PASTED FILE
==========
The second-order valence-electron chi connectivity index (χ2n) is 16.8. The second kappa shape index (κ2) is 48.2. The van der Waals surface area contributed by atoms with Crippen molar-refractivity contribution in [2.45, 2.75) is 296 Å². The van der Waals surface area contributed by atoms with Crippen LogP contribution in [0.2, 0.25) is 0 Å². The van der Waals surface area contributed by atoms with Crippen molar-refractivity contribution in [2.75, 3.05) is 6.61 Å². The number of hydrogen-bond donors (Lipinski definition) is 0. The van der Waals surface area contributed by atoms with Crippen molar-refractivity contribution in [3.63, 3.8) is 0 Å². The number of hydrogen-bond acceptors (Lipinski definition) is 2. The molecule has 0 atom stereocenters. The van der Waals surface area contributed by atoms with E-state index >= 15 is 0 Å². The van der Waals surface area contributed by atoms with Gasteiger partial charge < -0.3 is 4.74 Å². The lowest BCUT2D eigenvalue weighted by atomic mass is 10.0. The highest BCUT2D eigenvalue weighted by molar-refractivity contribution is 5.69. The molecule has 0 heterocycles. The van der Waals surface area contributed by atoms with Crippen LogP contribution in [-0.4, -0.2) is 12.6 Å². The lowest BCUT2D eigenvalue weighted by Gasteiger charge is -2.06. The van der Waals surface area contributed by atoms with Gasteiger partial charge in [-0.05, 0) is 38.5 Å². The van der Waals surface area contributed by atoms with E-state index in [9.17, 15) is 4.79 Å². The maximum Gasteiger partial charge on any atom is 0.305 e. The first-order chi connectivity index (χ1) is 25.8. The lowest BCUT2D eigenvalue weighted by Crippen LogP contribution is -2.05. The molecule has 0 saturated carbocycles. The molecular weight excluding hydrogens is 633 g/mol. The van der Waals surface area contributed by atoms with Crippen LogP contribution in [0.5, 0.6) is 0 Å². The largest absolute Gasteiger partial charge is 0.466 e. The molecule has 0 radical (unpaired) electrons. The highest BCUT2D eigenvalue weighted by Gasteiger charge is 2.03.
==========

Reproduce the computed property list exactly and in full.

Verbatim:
The second-order valence-electron chi connectivity index (χ2n) is 16.8. The second kappa shape index (κ2) is 48.2. The van der Waals surface area contributed by atoms with Crippen molar-refractivity contribution in [2.45, 2.75) is 296 Å². The van der Waals surface area contributed by atoms with Crippen LogP contribution in [0.2, 0.25) is 0 Å². The van der Waals surface area contributed by atoms with Crippen molar-refractivity contribution in [2.75, 3.05) is 6.61 Å². The number of hydrogen-bond donors (Lipinski definition) is 0. The van der Waals surface area contributed by atoms with Crippen molar-refractivity contribution in [3.63, 3.8) is 0 Å². The number of hydrogen-bond acceptors (Lipinski definition) is 2. The molecule has 0 atom stereocenters. The van der Waals surface area contributed by atoms with E-state index >= 15 is 0 Å². The van der Waals surface area contributed by atoms with Gasteiger partial charge < -0.3 is 4.74 Å². The lowest BCUT2D eigenvalue weighted by atomic mass is 10.0. The highest BCUT2D eigenvalue weighted by molar-refractivity contribution is 5.69. The molecule has 0 heterocycles. The van der Waals surface area contributed by atoms with Crippen LogP contribution in [-0.4, -0.2) is 12.6 Å². The lowest BCUT2D eigenvalue weighted by Gasteiger charge is -2.06. The van der Waals surface area contributed by atoms with Gasteiger partial charge in [-0.05, 0) is 38.5 Å². The van der Waals surface area contributed by atoms with E-state index in [9.17, 15) is 4.79 Å². The maximum Gasteiger partial charge on any atom is 0.305 e. The first-order chi connectivity index (χ1) is 25.8. The lowest BCUT2D eigenvalue weighted by Crippen LogP contribution is -2.05. The molecule has 0 saturated carbocycles. The molecular weight excluding hydrogens is 633 g/mol. The van der Waals surface area contributed by atoms with Crippen LogP contribution in [0.5, 0.6) is 0 Å². The largest absolute Gasteiger partial charge is 0.466 e. The molecule has 0 radical (unpaired) electrons. The highest BCUT2D eigenvalue weighted by Gasteiger charge is 2.03.